Week two symptoms are characterized by:
* Heightened anxiety
* Low mood (with or without suicidal ideation)
* Excessive tiredness
* Poor appetite
* Disorganized thinking
* Poor experience of pleasurable activities
* Strong cravings for Pregabalin
Week three should allow the user to see the light at the end of the tunnel. Physical symptoms should, by now, have tapered off, if not gone altogether. Psychological discomfort should also start to dissipate.
Days 24 and beyond
For some, there may be some residual symptoms from week four, onwards.
These can include:
* Continued nightmares
* Lingering anxiety
* Continued depression and suicidal thinking
* Being irritable
* Continued cravings for Pregabalin
For some, these symptoms could continue for many months.
As to whether or not someone does experience symptoms, and their intensity can depend on many factors, which can include:
* The amount of Pregabalin used
* Length of time used for
* Underlying physical health conditions (especially those which affect a persons kidney function)
* Mental health challenges
How is pregabalin addiction treated in a residential treatment centre?
As with all effective admissions and successful periods of treatment, a comprehensive , and holistic, per-admission assessment is needed. It may be necessary to share information from the clients GP and/or hospital team.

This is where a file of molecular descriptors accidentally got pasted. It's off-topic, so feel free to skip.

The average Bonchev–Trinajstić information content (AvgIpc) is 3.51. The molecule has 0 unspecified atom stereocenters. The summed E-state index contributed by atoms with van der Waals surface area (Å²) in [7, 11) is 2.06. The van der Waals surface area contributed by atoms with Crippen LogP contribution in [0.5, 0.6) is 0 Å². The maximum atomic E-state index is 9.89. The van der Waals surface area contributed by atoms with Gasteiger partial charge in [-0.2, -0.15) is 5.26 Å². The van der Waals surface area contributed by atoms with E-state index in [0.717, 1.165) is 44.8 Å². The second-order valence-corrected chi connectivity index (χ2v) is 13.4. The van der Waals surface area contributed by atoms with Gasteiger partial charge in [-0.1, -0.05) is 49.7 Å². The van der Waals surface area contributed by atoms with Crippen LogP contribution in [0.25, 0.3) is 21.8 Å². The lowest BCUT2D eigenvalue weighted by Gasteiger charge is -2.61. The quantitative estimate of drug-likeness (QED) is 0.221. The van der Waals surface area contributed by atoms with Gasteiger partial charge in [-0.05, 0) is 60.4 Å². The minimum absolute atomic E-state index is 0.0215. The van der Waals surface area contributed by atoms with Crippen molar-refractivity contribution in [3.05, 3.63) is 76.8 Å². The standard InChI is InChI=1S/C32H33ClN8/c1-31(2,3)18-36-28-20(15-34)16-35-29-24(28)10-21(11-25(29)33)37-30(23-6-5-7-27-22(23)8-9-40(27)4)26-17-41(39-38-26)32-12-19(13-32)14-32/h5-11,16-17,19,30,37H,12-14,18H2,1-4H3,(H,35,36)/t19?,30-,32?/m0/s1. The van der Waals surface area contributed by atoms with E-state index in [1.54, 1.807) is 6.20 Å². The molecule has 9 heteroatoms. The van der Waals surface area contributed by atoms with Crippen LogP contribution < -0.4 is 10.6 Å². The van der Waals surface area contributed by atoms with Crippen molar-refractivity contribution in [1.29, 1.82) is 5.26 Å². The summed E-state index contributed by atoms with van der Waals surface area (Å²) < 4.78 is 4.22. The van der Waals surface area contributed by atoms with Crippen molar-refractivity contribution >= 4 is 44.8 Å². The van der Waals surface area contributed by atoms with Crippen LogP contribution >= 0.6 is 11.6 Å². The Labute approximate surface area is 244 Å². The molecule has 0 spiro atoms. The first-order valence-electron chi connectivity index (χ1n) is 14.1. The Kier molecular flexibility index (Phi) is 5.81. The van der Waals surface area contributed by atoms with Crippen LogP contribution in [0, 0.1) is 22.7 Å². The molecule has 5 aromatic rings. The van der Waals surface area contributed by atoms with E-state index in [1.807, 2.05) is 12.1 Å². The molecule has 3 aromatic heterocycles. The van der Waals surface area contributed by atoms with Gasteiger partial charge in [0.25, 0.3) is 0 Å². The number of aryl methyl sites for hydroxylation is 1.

If the person seeking treatment had been taking Pregabalin for sometime, on a regular basis then a tapering regime is the mainstay of treatment. A reduction rate of around 50-100MG a week is normally recommended but does not have to be set in stone. What is more important is that the person in treatment comes down safely, in a welcoming, therapeutic environment where they receive a high level of medical care and the appropriate therapeutic input.
All centers operate either a twelve step based therapeutic programme, based on the tenants of Narcotics Anonymous or a SMART based model. This is also alongside other adjunctive therapies such as:
* art therapy
* Music therapy
* individual therapy sessions (for those staying more than a week)
Other adjunctive medications may also be offered to help with some of the physical symptoms and sleep issues, but should be on an "as and when" basis and for no longer than two weeks: maximum.
Aside from the medical intervention, a crucial element of going into treatment is to build up a mental toolkit of techniques and resilience so as to prevent relapse. Effective discharge planning starts before admission and links can be made with local support groups , such as NA and SMART, and also locally commissioned statutory services. In addition, all centers offer a minimum of twelve months aftercare.
Same day admission can be arranged, but is not always the most optimal approach. Getting admitted to the right centre where the appropriate level of medical and therapeutic care can be given is the key to getting into recovery.
NB: Rapid detox from Pregabalin is neither safe or recommended.
Call Paul to discuss your situation, in total confidence. He can advise you on a treatment plan and the best place to get the help you need to achieve the abstinence you deserve.